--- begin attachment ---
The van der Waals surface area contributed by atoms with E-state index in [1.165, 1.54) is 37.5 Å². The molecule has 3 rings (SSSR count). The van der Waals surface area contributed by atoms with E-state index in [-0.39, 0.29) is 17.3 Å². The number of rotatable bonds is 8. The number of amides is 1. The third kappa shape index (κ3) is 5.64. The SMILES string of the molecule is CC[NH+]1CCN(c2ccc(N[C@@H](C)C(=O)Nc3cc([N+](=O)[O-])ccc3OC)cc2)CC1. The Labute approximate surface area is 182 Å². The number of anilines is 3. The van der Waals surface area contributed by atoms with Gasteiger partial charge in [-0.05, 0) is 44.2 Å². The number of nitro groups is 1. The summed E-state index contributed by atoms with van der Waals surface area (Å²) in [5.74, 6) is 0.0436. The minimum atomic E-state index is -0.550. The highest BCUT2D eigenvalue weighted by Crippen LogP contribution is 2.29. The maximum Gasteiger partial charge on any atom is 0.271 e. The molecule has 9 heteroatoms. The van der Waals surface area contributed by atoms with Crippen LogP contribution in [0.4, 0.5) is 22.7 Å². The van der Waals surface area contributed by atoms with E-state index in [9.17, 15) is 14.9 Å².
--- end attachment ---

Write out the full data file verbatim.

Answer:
The van der Waals surface area contributed by atoms with E-state index in [1.165, 1.54) is 37.5 Å². The molecule has 3 rings (SSSR count). The van der Waals surface area contributed by atoms with E-state index in [-0.39, 0.29) is 17.3 Å². The number of rotatable bonds is 8. The number of amides is 1. The third kappa shape index (κ3) is 5.64. The SMILES string of the molecule is CC[NH+]1CCN(c2ccc(N[C@@H](C)C(=O)Nc3cc([N+](=O)[O-])ccc3OC)cc2)CC1. The Labute approximate surface area is 182 Å². The number of anilines is 3. The van der Waals surface area contributed by atoms with Gasteiger partial charge in [-0.05, 0) is 44.2 Å². The number of nitro groups is 1. The summed E-state index contributed by atoms with van der Waals surface area (Å²) in [5.74, 6) is 0.0436. The minimum atomic E-state index is -0.550. The highest BCUT2D eigenvalue weighted by Crippen LogP contribution is 2.29. The maximum Gasteiger partial charge on any atom is 0.271 e. The molecule has 9 heteroatoms. The van der Waals surface area contributed by atoms with Crippen LogP contribution in [0.4, 0.5) is 22.7 Å². The van der Waals surface area contributed by atoms with E-state index in [9.17, 15) is 14.9 Å².